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Iranian President Wraps Up Visit To Azerbaijan


http://gdb.rferl.org/2AA35214-9143-4CD0-AFBC-C6839B2F68F6_w203.jpg --> http://gdb.rferl.org/2AA35214-9143-4CD0-AFBC-C6839B2F68F6_mw800_mh600.jpg Azerbaijan's Aliyev and his Iranian counterpart Ahmadinejad (Fars) August 22, 2007 (RFE/RL) -- Iranian President Mahmud Ahmadinejad today wrapped up his two-day visit to Azerbaijan, where the leaders of both countries expressed confidence in their relations.


Speaking today at a news conference in the Azerbaijani capital, Baku, Ahmadinejad said the neighboring countries share common views and should increase cooperation. He also warned foreign states against interfering in Iranian-Azerbaijani relations.


"We don't see any obstacles in enhancing our bilateral relations, but you know that there are some world powers that are enemies of the friendship between countries like us," Ahmadinejad said. "Zionists and countries with ties to world powers try to create obstacles and conflicts between these countries. But you're making a big mistake. The friendship between our two nations has a long history."


Ahmadinejad and his Azerbaijani counterpart, Ilham Aliyev, on August 21 signed five documents outlining potential cooperation in areas including energy, petrochemicals, and hydroelectric power.


The agreements also provide for the opening of a road across Iranian territory connecting Baku with Azerbaijan's Naxcivan exclave.


Ahmadinejad told the news conference that leaders of the five countries bordering the Caspian Sea -- Iran, Azerbaijan, Russia, Kazakhstan, and Turkmenistan -- have agreed to hold a summit in Tehran.


The October 16 summit will attempt to break the deadlock over the division of access to Caspian Sea resources.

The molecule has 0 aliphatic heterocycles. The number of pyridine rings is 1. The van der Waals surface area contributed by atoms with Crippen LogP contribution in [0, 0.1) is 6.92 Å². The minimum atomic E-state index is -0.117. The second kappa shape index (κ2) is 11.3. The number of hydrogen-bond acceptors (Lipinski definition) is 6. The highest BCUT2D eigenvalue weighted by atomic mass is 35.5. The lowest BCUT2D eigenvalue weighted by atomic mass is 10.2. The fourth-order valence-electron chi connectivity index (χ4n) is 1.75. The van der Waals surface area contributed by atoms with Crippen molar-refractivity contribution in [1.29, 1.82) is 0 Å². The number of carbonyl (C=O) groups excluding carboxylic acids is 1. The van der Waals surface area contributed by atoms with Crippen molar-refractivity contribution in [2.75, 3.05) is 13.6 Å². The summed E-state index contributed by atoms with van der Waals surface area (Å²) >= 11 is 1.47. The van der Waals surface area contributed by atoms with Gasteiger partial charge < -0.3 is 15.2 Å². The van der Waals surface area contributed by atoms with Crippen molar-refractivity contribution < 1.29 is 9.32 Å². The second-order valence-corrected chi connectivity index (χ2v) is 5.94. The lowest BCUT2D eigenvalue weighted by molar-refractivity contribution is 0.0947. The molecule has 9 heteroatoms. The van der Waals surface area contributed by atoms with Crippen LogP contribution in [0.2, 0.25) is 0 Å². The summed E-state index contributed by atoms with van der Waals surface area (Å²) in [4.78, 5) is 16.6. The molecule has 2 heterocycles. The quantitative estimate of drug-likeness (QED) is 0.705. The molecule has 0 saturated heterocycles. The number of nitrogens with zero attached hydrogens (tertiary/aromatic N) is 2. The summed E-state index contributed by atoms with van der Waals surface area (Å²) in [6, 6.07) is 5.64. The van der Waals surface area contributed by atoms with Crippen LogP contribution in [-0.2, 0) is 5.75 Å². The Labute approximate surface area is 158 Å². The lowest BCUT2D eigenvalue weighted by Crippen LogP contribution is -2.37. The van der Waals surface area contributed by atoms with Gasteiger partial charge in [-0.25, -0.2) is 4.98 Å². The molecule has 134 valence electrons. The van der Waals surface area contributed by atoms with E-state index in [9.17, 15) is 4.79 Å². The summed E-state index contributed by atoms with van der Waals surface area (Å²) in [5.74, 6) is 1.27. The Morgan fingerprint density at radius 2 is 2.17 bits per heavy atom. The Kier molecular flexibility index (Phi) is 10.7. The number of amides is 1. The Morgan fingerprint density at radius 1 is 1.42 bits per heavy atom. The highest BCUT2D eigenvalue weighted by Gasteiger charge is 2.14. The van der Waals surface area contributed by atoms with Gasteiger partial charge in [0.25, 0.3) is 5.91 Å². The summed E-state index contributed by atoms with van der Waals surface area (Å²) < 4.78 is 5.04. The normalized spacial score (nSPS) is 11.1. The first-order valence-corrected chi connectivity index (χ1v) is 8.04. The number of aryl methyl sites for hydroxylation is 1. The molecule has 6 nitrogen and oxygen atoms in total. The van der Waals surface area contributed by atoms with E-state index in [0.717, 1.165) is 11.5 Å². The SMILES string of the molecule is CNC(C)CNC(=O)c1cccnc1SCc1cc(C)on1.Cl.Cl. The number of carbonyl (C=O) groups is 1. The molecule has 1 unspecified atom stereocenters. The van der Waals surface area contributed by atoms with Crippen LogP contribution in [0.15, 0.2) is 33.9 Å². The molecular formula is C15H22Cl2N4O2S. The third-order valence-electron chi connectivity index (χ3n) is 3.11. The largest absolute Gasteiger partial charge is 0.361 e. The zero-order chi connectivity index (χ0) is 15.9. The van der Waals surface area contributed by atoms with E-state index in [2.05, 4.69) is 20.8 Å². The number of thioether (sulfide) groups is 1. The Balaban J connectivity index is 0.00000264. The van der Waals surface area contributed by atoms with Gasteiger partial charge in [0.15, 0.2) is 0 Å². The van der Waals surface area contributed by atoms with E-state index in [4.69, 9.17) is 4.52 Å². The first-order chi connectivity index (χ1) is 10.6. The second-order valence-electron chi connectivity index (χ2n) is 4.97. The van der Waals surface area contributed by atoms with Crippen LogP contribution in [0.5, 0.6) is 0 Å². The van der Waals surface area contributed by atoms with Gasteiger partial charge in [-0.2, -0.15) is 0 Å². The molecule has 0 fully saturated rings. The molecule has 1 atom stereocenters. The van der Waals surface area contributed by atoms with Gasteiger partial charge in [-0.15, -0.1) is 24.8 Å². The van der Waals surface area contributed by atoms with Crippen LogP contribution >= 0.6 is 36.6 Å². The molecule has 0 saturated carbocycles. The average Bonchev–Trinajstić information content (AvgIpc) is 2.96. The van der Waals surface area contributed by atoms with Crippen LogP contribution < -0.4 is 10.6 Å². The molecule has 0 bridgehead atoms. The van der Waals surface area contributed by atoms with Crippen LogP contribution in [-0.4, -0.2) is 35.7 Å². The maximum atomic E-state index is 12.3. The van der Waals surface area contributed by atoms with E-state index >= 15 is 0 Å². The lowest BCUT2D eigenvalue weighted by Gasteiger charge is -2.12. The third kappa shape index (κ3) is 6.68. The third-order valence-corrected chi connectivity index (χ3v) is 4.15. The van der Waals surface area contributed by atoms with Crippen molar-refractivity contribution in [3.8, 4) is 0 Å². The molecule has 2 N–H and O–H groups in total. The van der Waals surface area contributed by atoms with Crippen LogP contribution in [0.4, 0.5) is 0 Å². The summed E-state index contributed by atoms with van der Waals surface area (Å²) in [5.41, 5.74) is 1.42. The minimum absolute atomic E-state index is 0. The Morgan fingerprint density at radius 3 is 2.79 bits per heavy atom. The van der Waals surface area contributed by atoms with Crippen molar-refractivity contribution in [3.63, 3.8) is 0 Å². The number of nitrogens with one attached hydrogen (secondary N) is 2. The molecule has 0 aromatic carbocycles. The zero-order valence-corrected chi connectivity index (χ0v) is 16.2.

The Iranian leader also vowed to press ahead with the country's controversial nuclear program. He said U.S.-backed international sanctions will have "no impact" on Tehran's determination to develop nuclear technology.


His statement comes one day after Iran and the International Atomic Energy Agency (IAEA) agreed on a timetable for Tehran to answer specific questions about its nuclear program, which the United States claims is aimed at making nuclear weapons.


Ethnic Tensions


The visit was Ahmadinejad's third trip to Azerbaijan in two years, although this is his first official trip to his oil-rich neighbor.


The warm words between the Iranian and Azerbaijani leaders, however, belied tensions in Azerbaijan about Iran's treatment of its large ethnic-Azeri minority.


Activists in Baku had planned a demonstration at the Iranian Embassy during Ahmadinejad's visit to call for the release of political prisoners in Iran and to demand more cultural and political rights for ethnic Azeris living in Iran. But the planned rally was blocked by police.


An RFE/RL correspondent in Baku reported that police detained at least nine people who were attempting to gather in front of the embassy, and seized cameras from photojournalists at the scene.


RFE/RL Iran Report


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